The Positive of Negatives

Slow down on the eccentric halves of reps to speed up gains.

Every up has a down. Every ascent has a descent. Every extension has a contraction. There are two sides to every rep, and if you slow it down enough, the negative half can stimulate growth just as the positive half does. Going negative can win not just elections but also workouts.

GOING NEGATIVE

The positive (or concentric) halves of reps are when the muscle contracts; the muscle lengthens during the negative (or eccentric) halves. The former occurs when raising the weight, and the latter occurs when lowering it, but during all that time—assuming you don’t simply drop the weight—your muscles remain under tension. Furthermore, you’re about 25% stronger during the negative halves of reps than during the positive halves. In other words, if you can bench-press 240, you can lie on a bench and slowly lower a bar weighing 300.

On many lifts you should focus more on the negative. Spend three to six seconds lowering each rep. This is especially effective for isolation exercises like biceps curls and leg extensions. Still, that extra strength you have on the eccentric explains why, even if you go slow, you don’t usually feel your muscles working as hard on the descent as the ascent. To truly go negative, you need to erase the strength imbalance and make the eccentric halves harder. There are three ways to do this.


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BEYOND FAILURE

Do 6–10 reps, and stop only when you can’t grind out another rep on your own. Then have a training partner help you raise the weight. It’s OK if he does more work than you, because you’re no longer focused on the positive. You’re all about the negative. Maintaining strict form, lower the weight slowly, taking three to six seconds for the descent. Do two to five of these negative reps. In effect, you use 100% of your strength on the 6–10 positive reps and burn through that extra 25% on the two to five negatives.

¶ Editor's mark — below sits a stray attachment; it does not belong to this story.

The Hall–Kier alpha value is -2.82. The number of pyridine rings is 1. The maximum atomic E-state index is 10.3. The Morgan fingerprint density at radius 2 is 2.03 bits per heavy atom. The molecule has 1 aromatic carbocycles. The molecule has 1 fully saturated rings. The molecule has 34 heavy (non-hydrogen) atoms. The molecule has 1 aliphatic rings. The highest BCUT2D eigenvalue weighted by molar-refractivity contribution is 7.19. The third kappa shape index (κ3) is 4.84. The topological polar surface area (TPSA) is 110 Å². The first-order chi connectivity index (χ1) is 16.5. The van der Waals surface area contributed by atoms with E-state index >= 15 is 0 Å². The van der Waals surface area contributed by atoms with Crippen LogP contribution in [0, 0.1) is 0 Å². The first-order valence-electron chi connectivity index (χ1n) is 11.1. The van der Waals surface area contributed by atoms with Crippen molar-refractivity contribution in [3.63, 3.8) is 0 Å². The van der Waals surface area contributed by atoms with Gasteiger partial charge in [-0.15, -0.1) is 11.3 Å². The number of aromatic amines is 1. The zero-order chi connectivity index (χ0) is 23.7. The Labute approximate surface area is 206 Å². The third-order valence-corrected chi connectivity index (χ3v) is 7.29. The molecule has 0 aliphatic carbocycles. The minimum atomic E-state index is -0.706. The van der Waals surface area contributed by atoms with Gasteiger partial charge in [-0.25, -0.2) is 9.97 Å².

FORCED POSITIVE

You can also do entirely negative sets. Select a weight that’s about 25% greater than what you’d use for a regular set of 6–10 reps. Have a partner do much of the lifting so that you don’t tax yourself on the concentric halves of reps. Your focus will be on the eccentric. Lower the weight slowly and controlled over three to six seconds. Do 6–10 such negative reps. On some machine exercises, you can do this without any assistance by lifting the weight bilaterally and lowering it unilaterally. For example, on the leg extension, raise both legs but then lower one leg. You can either alternate legs or do 6-10 reps with one leg and 6–10 with the other. In a few free-weight exercises, you can accomplish this by loosening your form on the positive. For example, you do a regular deadlift on the positive but a stiff-leg deadlift on the negative, or you do a standing clean on the positive and a barbell curl on the negative. 

FORCED NEGATIVE

So far we’ve focused on reducing stress on the positive halves of reps so you can ramp it up on the negative halves. Alternatively, you can increase stress on the negative. The spotter pushes or pulls down on the weight while you resist. For example, on pulldowns, you’ll bring the bar down on your own (or the spotter can help you). Then, as the weight stack lowers and the bar rises, the spotter pushes down on the bar, increasing resistance. The key is for him to add just enough to make the negative harder but not so much that you can’t smoothly yet slowly lower the weight over at least three seconds.

 

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